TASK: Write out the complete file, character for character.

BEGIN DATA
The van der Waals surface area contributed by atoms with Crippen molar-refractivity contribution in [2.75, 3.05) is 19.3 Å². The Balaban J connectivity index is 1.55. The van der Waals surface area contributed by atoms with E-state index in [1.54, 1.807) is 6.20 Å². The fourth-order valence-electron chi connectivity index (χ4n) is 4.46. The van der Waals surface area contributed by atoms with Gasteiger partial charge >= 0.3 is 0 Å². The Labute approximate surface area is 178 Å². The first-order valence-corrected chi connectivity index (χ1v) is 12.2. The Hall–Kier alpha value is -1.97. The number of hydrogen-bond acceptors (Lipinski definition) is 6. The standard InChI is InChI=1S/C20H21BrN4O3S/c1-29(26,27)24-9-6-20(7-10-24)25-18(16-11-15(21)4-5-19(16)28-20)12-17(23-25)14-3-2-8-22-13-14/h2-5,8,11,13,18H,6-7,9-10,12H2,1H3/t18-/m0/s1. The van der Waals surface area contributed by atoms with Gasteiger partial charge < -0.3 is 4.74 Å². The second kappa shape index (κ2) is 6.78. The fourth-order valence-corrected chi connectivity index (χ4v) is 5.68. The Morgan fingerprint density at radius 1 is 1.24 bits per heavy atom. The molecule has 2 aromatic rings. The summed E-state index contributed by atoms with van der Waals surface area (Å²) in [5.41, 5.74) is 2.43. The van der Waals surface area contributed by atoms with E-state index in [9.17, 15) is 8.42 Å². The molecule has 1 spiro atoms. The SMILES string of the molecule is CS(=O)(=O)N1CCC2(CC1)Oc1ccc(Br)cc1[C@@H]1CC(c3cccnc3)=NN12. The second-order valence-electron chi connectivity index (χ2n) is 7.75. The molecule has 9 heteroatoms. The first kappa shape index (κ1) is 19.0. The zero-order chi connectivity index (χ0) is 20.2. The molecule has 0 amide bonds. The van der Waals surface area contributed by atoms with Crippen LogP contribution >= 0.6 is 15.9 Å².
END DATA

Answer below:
The van der Waals surface area contributed by atoms with Crippen molar-refractivity contribution in [2.75, 3.05) is 19.3 Å². The Balaban J connectivity index is 1.55. The van der Waals surface area contributed by atoms with E-state index in [1.54, 1.807) is 6.20 Å². The fourth-order valence-electron chi connectivity index (χ4n) is 4.46. The van der Waals surface area contributed by atoms with Gasteiger partial charge >= 0.3 is 0 Å². The Labute approximate surface area is 178 Å². The first-order valence-corrected chi connectivity index (χ1v) is 12.2. The Hall–Kier alpha value is -1.97. The number of hydrogen-bond acceptors (Lipinski definition) is 6. The standard InChI is InChI=1S/C20H21BrN4O3S/c1-29(26,27)24-9-6-20(7-10-24)25-18(16-11-15(21)4-5-19(16)28-20)12-17(23-25)14-3-2-8-22-13-14/h2-5,8,11,13,18H,6-7,9-10,12H2,1H3/t18-/m0/s1. The van der Waals surface area contributed by atoms with Gasteiger partial charge < -0.3 is 4.74 Å². The second kappa shape index (κ2) is 6.78. The fourth-order valence-corrected chi connectivity index (χ4v) is 5.68. The Morgan fingerprint density at radius 1 is 1.24 bits per heavy atom. The molecule has 2 aromatic rings. The summed E-state index contributed by atoms with van der Waals surface area (Å²) in [5.41, 5.74) is 2.43. The van der Waals surface area contributed by atoms with E-state index in [9.17, 15) is 8.42 Å². The molecule has 1 spiro atoms. The SMILES string of the molecule is CS(=O)(=O)N1CCC2(CC1)Oc1ccc(Br)cc1[C@@H]1CC(c3cccnc3)=NN12. The second-order valence-electron chi connectivity index (χ2n) is 7.75. The molecule has 9 heteroatoms. The first kappa shape index (κ1) is 19.0. The zero-order chi connectivity index (χ0) is 20.2. The molecule has 0 amide bonds. The van der Waals surface area contributed by atoms with Crippen LogP contribution >= 0.6 is 15.9 Å².